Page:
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|Title:||Statistical significance of body impedance measurements in estimating body composition|
|Citation:||HOMO: journal of comparative human biology, 1998; 49(1):1-12|
|Abstract:||This study considers the statistical significance and predictive value of measuring the electrical impedance of the body as an indicator of fat-free mass (FFM). Anthropometric and impedance measurements of the body were compared to a reference measurement of hydrodensitometrically determined FFM. A sample of 64 healthy adult male volunteers aged from 17.3 to 54.6 years were used. Multiple linear stepwise regression analysis, with densitometrically determined FFM as the dependent variable, showed weight, age, trunk circumference, some skin-fold thickness measurements and total body impedance to have a strong predictive ability. The regression model developed explained 85% of the total variance when predicting FFM (r = 0.9145, SEE = 0.03). Partial correlation coefficients were calculated to asses the specific relationship between individual variables measured and FFM. The significant partial correlation coefficients ranged from r<inf>part</inf> = 0.80 to r<inf>part</inf> = 0.39, explaining 15% to 64% of the residual variance accounted for by the individual variables. A comparative analysis of different predictive regression equations showed anthropometry to be strongly predictive and bio-electrical impedance analysis (BIA) techniques to be less so. Previously published regression equations were also found to be less related to these data. In conclusion, anthropometry is a valid predictor of FFM, with electrical impedance not adding significant statistical strength. Group and sample specificities are seen, and caution is advised when using BIA to predict body composition. Application of the BIA technique and further validation studies are strongly discouraged until a clearer understanding of the importance of the electrical properties of the body is reached.|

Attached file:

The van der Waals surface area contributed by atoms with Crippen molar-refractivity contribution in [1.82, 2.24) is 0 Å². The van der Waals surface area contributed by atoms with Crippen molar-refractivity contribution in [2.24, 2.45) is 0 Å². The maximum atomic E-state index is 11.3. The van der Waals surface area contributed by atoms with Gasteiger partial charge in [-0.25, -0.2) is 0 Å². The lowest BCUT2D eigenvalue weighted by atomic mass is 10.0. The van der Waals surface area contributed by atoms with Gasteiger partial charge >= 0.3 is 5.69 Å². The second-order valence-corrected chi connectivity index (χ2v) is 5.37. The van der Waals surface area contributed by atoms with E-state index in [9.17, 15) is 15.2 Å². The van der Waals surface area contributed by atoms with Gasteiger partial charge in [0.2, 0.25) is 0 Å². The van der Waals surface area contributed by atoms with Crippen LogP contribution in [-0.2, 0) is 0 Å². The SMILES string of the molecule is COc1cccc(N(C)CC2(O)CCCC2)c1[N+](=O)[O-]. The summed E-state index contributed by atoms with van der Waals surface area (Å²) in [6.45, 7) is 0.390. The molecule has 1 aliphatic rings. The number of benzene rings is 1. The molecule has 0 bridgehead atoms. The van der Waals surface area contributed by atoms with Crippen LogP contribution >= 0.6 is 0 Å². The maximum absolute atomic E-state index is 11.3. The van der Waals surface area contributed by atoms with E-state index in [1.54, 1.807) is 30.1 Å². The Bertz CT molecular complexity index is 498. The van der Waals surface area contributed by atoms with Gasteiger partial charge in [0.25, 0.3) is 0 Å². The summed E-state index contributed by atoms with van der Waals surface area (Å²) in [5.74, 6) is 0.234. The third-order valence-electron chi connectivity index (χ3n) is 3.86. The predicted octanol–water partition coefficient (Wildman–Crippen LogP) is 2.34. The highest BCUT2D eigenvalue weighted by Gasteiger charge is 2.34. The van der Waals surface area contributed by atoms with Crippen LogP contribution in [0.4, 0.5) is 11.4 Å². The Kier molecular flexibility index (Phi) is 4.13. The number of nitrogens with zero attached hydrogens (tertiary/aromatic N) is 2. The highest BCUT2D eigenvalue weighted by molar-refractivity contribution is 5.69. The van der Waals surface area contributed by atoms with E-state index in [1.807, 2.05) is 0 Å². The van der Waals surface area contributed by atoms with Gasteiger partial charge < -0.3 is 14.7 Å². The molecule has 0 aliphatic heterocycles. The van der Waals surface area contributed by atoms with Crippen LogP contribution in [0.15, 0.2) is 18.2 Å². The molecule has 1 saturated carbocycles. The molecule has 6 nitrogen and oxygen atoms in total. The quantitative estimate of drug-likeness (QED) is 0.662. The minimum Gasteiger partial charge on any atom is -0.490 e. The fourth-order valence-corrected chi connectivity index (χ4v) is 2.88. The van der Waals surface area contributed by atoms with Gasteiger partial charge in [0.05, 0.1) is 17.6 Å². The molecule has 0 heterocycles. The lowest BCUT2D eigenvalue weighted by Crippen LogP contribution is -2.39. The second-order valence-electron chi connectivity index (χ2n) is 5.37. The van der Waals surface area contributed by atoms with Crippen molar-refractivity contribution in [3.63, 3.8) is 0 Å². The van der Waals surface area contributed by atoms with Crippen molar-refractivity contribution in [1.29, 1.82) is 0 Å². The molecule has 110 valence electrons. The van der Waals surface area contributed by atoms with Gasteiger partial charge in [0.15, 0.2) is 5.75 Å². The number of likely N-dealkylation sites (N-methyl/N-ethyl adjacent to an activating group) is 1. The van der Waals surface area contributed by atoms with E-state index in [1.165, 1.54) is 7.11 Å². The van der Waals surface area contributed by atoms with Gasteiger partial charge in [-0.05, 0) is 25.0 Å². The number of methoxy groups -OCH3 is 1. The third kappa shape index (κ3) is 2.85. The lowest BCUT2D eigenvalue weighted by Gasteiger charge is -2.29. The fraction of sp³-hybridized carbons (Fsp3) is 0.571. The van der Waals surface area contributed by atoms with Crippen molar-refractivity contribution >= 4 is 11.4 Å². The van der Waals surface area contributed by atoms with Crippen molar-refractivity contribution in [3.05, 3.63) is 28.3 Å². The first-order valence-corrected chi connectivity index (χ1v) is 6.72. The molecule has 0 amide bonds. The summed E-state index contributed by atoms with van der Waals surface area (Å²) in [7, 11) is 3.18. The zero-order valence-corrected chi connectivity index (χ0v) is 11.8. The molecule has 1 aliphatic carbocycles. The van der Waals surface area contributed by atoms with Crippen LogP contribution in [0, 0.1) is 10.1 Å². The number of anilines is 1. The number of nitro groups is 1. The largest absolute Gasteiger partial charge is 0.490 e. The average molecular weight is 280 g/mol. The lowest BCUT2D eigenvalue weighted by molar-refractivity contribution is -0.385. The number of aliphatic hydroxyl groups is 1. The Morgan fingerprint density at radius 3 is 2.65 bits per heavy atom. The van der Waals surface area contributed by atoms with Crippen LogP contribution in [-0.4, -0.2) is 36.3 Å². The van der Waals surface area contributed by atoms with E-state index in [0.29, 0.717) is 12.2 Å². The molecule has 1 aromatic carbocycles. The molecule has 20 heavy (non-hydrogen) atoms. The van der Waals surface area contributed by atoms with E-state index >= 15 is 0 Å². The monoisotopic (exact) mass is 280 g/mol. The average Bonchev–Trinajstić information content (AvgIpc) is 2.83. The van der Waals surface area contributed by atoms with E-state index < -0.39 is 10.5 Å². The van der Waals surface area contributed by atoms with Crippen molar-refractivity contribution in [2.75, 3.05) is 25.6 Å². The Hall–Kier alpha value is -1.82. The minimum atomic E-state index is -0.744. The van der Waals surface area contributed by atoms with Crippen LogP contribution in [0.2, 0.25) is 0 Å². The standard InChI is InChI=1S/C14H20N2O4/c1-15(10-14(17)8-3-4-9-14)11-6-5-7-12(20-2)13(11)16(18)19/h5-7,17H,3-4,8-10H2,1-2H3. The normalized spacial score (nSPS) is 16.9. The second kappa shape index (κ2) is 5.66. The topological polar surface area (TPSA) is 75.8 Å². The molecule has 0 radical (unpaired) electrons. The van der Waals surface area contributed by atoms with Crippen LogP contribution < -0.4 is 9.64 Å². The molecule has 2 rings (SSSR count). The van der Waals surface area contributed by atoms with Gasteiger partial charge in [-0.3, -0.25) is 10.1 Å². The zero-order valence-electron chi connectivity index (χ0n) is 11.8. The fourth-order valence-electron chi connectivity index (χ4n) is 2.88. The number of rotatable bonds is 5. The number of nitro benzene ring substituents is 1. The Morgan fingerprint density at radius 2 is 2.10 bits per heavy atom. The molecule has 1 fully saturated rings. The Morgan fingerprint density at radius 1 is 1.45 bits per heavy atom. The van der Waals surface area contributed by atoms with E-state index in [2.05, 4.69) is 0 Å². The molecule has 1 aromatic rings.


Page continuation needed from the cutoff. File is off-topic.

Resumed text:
|Appears in Collections:||Anatomical Sciences publications|
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